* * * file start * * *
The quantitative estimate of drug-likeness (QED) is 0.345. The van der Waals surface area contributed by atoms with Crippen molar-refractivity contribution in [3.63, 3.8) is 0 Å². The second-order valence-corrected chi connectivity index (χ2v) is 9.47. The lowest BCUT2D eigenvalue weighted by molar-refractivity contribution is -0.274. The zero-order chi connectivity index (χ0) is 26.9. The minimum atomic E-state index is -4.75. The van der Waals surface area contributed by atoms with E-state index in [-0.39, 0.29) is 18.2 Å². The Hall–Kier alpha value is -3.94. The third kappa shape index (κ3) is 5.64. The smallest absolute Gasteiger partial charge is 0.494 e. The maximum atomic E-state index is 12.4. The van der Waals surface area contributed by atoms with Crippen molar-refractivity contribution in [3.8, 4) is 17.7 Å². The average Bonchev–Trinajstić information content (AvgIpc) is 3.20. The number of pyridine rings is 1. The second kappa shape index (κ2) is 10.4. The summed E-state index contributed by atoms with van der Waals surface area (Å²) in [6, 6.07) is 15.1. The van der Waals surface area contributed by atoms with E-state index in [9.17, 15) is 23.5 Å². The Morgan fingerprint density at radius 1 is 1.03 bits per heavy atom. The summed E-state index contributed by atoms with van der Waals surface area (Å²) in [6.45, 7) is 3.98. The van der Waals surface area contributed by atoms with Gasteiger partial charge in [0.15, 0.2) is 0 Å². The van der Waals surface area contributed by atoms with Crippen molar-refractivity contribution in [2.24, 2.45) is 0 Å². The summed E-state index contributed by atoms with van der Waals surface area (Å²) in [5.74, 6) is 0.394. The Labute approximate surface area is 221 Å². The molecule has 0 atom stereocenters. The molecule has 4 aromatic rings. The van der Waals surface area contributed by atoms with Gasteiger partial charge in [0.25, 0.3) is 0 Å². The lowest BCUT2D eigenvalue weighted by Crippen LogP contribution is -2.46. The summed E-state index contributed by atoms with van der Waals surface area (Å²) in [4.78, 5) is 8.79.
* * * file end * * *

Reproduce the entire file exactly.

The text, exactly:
The quantitative estimate of drug-likeness (QED) is 0.345. The van der Waals surface area contributed by atoms with Crippen molar-refractivity contribution in [3.63, 3.8) is 0 Å². The second-order valence-corrected chi connectivity index (χ2v) is 9.47. The lowest BCUT2D eigenvalue weighted by molar-refractivity contribution is -0.274. The zero-order chi connectivity index (χ0) is 26.9. The minimum atomic E-state index is -4.75. The van der Waals surface area contributed by atoms with E-state index in [-0.39, 0.29) is 18.2 Å². The Hall–Kier alpha value is -3.94. The third kappa shape index (κ3) is 5.64. The smallest absolute Gasteiger partial charge is 0.494 e. The maximum atomic E-state index is 12.4. The van der Waals surface area contributed by atoms with Crippen molar-refractivity contribution in [3.8, 4) is 17.7 Å². The average Bonchev–Trinajstić information content (AvgIpc) is 3.20. The number of pyridine rings is 1. The second kappa shape index (κ2) is 10.4. The summed E-state index contributed by atoms with van der Waals surface area (Å²) in [6, 6.07) is 15.1. The van der Waals surface area contributed by atoms with E-state index in [9.17, 15) is 23.5 Å². The Morgan fingerprint density at radius 1 is 1.03 bits per heavy atom. The summed E-state index contributed by atoms with van der Waals surface area (Å²) in [6.45, 7) is 3.98. The van der Waals surface area contributed by atoms with Gasteiger partial charge in [0.15, 0.2) is 0 Å². The van der Waals surface area contributed by atoms with Crippen molar-refractivity contribution in [2.24, 2.45) is 0 Å². The summed E-state index contributed by atoms with van der Waals surface area (Å²) in [5.74, 6) is 0.394. The Labute approximate surface area is 221 Å². The molecule has 0 atom stereocenters. The molecule has 4 aromatic rings. The van der Waals surface area contributed by atoms with Gasteiger partial charge in [0.25, 0.3) is 0 Å². The lowest BCUT2D eigenvalue weighted by Crippen LogP contribution is -2.46. The summed E-state index contributed by atoms with van der Waals surface area (Å²) in [4.78, 5) is 8.79.